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Jim Wyckoff's Morning Report: Market Place Awaits Jobs Report

03 May 2013
Jim Wyckoff Commentary -  TheCropSite

GLOBAL - The market place awaits Friday morning’s US jobs report for April. The key non-farm payrolls figure is seen coming in at up 148,000, with the unemployment rate seen unchanged at 7.6%.

Given recent weaker U.S. economic data, many market watchers reckoned the jobs report would be on the weak side. 

Government bond yields in Europe declined Friday, with some yields at record lows, following European Central Bank President Draghi’s comment Thursday that negative ECB deposit rates cannot be ruled out. European Union producer prices fell by 0.2% in March, it was reported Friday, and fell to a three-year low annual rate of up 0.7%.

Those numbers would allow the ECB to further ease monetary policy at some point. Traders are still digesting this week’s meetings of the Federal Reserve’s FOMC and the the European Central Bank.

The ECB on Thursday cut its key interest rate by 0.25%, to 0.5%, which was expected by many market watchers.

ECB’s Draghi at this monthly press conference following the ECB meeting said his central bank could even charge a negative interest rate if economic conditions in the EU warrant.

The FOMC statement on Wednesday saw the Fed made no mention of a timeframe for winding down its quantitative easing program and said it could adjust its bond-buying up or down based on U.S. economic conditions.

The market place is reading these two meetings’ results as friendly for the raw commodity and stock market sector. The Fed and ECB appear intent on leaving their monetary policies very “easy” for at least the next several months, if not longer.

Raw commodities late this week are in a general rally mode following the FOMC and ECB meetings. U.S. economic data due for release Friday includes the jobs report, manufacturers’ shipments and inventories, and the ISM non-manufacturing report on business. -Jim

US Dollar Index

The U.S. dollar index is weaker in early U.S. trading. Slow stochastics for the dollar index are bullish early today.

The dollar index finds shorter-term technical resistance at the overnight high of 82.310 and then at Thursday’s high of 82.415. Shorter-term support is seen at the overnight low of 81.990 and then at 81.780. Wyckoff's Intra Day Market Rating: 4.5

NYMEX Crude Oil

Crude oil prices are firmer early today. Trading has been very choppy this week, but bulls have regained some upside momentum. In June Nymex crude, look for buy stops to reside just above resistance at this week’s high of $94.69 and then at $95.00.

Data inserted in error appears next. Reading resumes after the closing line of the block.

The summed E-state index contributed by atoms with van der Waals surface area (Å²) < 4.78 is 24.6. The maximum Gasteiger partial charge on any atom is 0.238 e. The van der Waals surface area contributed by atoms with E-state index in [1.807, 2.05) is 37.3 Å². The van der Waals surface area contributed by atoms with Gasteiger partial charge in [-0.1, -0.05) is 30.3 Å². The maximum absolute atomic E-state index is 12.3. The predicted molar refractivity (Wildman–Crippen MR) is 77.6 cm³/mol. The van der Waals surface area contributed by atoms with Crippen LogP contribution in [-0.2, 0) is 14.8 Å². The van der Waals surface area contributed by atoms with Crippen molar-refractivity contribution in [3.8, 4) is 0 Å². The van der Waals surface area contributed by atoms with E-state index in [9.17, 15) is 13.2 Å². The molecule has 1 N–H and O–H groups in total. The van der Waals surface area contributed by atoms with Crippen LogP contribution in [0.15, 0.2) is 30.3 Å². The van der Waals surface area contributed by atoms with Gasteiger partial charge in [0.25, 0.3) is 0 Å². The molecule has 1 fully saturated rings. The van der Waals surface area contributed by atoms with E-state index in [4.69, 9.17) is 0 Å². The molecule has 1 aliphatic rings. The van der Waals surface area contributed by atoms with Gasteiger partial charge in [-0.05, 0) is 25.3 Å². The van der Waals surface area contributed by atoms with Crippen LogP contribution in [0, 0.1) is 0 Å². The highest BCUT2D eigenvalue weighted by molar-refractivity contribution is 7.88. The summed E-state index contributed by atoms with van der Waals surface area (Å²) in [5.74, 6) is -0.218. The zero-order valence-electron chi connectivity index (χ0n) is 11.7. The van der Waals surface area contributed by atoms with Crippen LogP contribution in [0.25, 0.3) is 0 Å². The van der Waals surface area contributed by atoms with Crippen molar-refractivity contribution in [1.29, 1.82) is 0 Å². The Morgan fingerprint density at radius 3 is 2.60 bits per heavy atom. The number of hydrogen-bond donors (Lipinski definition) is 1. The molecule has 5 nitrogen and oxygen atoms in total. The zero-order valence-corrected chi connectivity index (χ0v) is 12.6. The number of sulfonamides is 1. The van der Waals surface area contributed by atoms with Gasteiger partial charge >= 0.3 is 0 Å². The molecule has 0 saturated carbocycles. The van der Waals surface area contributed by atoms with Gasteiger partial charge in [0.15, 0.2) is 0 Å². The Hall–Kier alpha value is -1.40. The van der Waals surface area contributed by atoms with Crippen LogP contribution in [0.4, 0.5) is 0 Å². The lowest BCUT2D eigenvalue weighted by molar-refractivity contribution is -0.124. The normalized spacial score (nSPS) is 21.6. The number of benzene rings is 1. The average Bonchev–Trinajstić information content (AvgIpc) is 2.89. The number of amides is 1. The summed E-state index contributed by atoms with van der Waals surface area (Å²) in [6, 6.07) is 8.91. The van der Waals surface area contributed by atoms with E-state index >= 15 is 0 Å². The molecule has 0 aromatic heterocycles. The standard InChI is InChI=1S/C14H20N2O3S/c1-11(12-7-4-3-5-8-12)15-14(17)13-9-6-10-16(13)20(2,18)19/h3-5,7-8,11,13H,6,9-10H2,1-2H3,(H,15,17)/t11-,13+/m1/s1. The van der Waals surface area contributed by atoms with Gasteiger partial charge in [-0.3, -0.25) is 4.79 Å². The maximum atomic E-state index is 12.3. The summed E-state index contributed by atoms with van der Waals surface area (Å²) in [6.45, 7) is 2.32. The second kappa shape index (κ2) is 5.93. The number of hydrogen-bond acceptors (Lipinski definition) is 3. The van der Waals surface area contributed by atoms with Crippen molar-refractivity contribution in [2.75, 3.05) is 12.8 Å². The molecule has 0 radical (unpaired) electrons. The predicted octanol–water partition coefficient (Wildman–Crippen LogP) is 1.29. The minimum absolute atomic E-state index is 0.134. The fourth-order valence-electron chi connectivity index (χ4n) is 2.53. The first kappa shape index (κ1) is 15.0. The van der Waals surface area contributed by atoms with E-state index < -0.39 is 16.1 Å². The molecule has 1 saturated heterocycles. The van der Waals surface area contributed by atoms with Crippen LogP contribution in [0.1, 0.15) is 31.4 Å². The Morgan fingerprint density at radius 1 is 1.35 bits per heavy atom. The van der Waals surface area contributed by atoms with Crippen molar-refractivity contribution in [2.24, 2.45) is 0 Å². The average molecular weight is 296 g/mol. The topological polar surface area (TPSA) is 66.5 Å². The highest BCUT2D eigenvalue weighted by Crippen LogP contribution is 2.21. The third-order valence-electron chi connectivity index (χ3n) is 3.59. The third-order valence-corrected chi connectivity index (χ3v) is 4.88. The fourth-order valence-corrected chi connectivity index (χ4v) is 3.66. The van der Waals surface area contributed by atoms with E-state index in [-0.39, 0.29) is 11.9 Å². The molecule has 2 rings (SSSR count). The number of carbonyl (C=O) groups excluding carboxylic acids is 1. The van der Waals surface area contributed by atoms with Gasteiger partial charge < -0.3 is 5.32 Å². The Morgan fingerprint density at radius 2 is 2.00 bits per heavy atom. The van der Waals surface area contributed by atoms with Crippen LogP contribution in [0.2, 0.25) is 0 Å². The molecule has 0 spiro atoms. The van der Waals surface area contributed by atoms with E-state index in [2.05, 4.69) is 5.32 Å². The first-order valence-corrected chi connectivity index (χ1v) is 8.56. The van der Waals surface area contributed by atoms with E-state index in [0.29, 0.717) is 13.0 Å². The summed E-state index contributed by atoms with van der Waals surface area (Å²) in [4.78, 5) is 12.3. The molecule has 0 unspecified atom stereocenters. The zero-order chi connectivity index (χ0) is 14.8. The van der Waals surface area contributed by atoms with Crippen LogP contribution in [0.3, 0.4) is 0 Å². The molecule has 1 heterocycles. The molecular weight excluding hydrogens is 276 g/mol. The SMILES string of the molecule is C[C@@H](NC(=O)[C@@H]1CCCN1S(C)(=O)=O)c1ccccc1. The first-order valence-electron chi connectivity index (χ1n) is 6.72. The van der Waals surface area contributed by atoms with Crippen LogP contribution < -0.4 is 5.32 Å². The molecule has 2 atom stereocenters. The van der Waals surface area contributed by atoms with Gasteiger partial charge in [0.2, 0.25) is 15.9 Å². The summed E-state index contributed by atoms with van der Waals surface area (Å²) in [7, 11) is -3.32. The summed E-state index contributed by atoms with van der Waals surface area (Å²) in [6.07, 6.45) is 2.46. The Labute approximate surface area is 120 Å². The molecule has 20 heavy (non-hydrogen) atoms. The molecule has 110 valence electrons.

Look for sell stops just below technical support at $94.00 and then at $93.00. Wyckoff's Intra-Day Market Rating: 5.5


Markets were firmer in overnight trading. The U.S. jobs report is likely to be an outside force impacting the grains Friday.

Rains and cold temperatures, including snow, in the U.S. Corn Belt are bullish for corn, which in turn is the leader of the grains complex, at present.

Wheat bulls still have some upside near-term technical momentum on their side. This week’s hard red winter wheat tour showed a U.S. Plains wheat crop in generally bad shape.

Meantime, light farmer selling in the U.S. cash market supports soybean futures prices.

TheCropSite News Desk

IMPORTANT NOTE: I am not a futures broker and do not manage any trading accounts other than my own personal account. It is my goal to point out to you potential trading opportunities. However, it is up to you to: (1) decide when and if you want to initiate any traders and (2) determine the size of any trades you may initiate. Any trades I discuss are hypothetical in nature.

Here is what the Commodity Futures Trading Commission (CFTC) has said about futures trading (and I agree 100%): 1. Trading commodity futures and options is not for everyone. IT IS A VOLATILE, COMPLEX AND RISKY BUSINESS. Before you invest any money in futures or options contracts, you should consider your financial experience, goals and financial resources, and know how much you can afford to lose above and beyond your initial payment to a broker. You should understand commodity futures and options contracts and your obligations in entering into those contracts. You should understand your exposure to risk and other aspects of trading by thoroughly reviewing the risk disclosure documents your broker is required to give you.

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